You never know when something from your family’s past may appear at your ‘doorstep’. Many things or events our ancestors participated in or owned may have been tucked away in an attic, a safe deposit box, a vault, buried in the ground or floating at sea for decades. This last situation is what happened for Angela Erdmann, a Berlin, Germany resident, who was notified that a postcard written by her grandfather, Richard Platz, the son of a baker, had been fished out of the Baltic Sea, almost 101 years since Richard had placed the postcard he had written on into a bottle, closed it and tossed into the Baltic Sea. Imagine reconnecting with something that was once your ancestor’s?
While on a nature appreciation hike along Germany’s Baltic Coast in May 17, 1913, 20-year-old Richard Platz scrawled a note on a postcard, shoved it into a brown beer bottle, corked it and tossed it into the sea. There it remained, for decades, during two world wars, in storms, shipping traffic, etc. In March 2014, a fisherman Konrad Fischer located the floating brown bottle pulling it out in the Baltic Sea not far from Kiel where Platz first pitched it in the spring of 1913.
Angela had never met her grandfather Platz, who was her mother’s father. He had died in 1946 at the age 54. She was given the opportunity to examine the bottle and the message which are being housed at the International Maritime Museum in Hamburg. Scientists are working to read Platz entire message he wrote, since portions were damaged from some moisture in the bottle. What is readable includes: a polite message asking the finder to send it on to his address in Berlin. It was a Danish made postcard and had two German postal stamps on it.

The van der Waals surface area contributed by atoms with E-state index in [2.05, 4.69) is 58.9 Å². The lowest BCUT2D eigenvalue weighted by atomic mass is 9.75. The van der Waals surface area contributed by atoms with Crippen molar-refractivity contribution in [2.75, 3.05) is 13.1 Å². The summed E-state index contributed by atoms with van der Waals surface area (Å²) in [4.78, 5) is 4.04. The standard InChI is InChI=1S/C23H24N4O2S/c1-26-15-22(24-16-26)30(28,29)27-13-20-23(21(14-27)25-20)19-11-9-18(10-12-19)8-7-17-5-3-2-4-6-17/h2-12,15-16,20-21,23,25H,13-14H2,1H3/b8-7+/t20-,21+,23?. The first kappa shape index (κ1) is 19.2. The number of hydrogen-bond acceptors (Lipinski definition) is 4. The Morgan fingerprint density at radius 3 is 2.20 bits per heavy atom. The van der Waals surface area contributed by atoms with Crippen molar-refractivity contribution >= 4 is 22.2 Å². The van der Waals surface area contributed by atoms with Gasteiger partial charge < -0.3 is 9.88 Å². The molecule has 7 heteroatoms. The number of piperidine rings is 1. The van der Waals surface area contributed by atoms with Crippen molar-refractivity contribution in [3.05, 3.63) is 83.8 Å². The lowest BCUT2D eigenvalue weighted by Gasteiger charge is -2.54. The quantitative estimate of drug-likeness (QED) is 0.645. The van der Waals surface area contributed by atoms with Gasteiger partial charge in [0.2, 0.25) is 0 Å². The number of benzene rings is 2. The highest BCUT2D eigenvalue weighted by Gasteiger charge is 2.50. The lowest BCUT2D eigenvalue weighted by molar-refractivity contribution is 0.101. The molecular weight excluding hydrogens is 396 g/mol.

Two years earlier, on April 12, 2012, a Scottish fishing skipper Andrew Leaper, the skipper of the Copious found in his nets in the North Sea a bottle with a message dated June 10, 1914. This one was written by Captain C. H. Brown of the Glasgow School of Navigation as an experiment using 1,890 scientific research bottle specially designed to sink downward and float close to the seabed. The purpose of this early 20th century experiment was see about currents in the North Sea. The 1914 message asked the finder to record the date and location and return it for the six pence reward. Of the original 1,890 put out to sea, only 318 have ever been located. The one found 2012 was marked as the oldest message in a bottle by the Guinness World Records. That record is now broken by Richard Platz’s own tossing of a message into a bottle in 1913 and putting it out to sea.
Photo – from International Maritime Museum in Hamburg: The bottle and postcard found nearly 101 years later.
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